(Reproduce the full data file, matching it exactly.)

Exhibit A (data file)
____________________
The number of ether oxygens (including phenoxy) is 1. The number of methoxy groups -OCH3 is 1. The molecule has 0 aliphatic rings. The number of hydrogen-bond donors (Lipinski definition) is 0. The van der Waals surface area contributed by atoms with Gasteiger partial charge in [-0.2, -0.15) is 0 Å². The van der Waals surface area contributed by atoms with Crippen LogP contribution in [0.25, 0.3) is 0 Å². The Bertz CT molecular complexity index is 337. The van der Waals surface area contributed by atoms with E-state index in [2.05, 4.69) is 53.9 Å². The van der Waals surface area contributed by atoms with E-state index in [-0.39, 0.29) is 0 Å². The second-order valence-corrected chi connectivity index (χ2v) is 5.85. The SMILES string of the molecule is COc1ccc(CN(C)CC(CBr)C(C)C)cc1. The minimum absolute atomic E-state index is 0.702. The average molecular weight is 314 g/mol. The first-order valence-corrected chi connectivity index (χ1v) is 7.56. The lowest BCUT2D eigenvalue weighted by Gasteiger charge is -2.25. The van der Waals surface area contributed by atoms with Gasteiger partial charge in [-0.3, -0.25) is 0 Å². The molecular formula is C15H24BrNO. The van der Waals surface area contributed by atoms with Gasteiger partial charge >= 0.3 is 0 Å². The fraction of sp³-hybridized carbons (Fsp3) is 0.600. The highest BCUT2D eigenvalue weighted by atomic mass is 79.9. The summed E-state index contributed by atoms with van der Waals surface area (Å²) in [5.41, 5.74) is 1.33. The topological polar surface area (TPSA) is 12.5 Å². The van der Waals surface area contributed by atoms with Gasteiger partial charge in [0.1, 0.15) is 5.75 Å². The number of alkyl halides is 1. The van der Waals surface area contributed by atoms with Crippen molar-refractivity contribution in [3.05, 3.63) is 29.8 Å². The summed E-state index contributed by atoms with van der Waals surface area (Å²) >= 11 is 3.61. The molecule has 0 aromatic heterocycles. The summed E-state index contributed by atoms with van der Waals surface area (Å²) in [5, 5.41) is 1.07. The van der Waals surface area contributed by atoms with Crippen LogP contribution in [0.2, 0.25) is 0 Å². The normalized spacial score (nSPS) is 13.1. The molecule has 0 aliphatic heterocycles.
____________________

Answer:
The number of ether oxygens (including phenoxy) is 1. The number of methoxy groups -OCH3 is 1. The molecule has 0 aliphatic rings. The number of hydrogen-bond donors (Lipinski definition) is 0. The van der Waals surface area contributed by atoms with Gasteiger partial charge in [-0.2, -0.15) is 0 Å². The van der Waals surface area contributed by atoms with Crippen LogP contribution in [0.25, 0.3) is 0 Å². The Bertz CT molecular complexity index is 337. The van der Waals surface area contributed by atoms with E-state index in [2.05, 4.69) is 53.9 Å². The van der Waals surface area contributed by atoms with E-state index in [-0.39, 0.29) is 0 Å². The second-order valence-corrected chi connectivity index (χ2v) is 5.85. The SMILES string of the molecule is COc1ccc(CN(C)CC(CBr)C(C)C)cc1. The minimum absolute atomic E-state index is 0.702. The average molecular weight is 314 g/mol. The first-order valence-corrected chi connectivity index (χ1v) is 7.56. The lowest BCUT2D eigenvalue weighted by Gasteiger charge is -2.25. The van der Waals surface area contributed by atoms with Gasteiger partial charge in [-0.3, -0.25) is 0 Å². The molecular formula is C15H24BrNO. The van der Waals surface area contributed by atoms with Gasteiger partial charge >= 0.3 is 0 Å². The fraction of sp³-hybridized carbons (Fsp3) is 0.600. The highest BCUT2D eigenvalue weighted by atomic mass is 79.9. The summed E-state index contributed by atoms with van der Waals surface area (Å²) in [5.41, 5.74) is 1.33. The topological polar surface area (TPSA) is 12.5 Å². The van der Waals surface area contributed by atoms with Gasteiger partial charge in [0.1, 0.15) is 5.75 Å². The number of alkyl halides is 1. The van der Waals surface area contributed by atoms with Crippen molar-refractivity contribution in [3.05, 3.63) is 29.8 Å². The summed E-state index contributed by atoms with van der Waals surface area (Å²) >= 11 is 3.61. The molecule has 0 aromatic heterocycles. The summed E-state index contributed by atoms with van der Waals surface area (Å²) in [5, 5.41) is 1.07. The van der Waals surface area contributed by atoms with Crippen LogP contribution in [0.2, 0.25) is 0 Å². The normalized spacial score (nSPS) is 13.1. The molecule has 0 aliphatic heterocycles.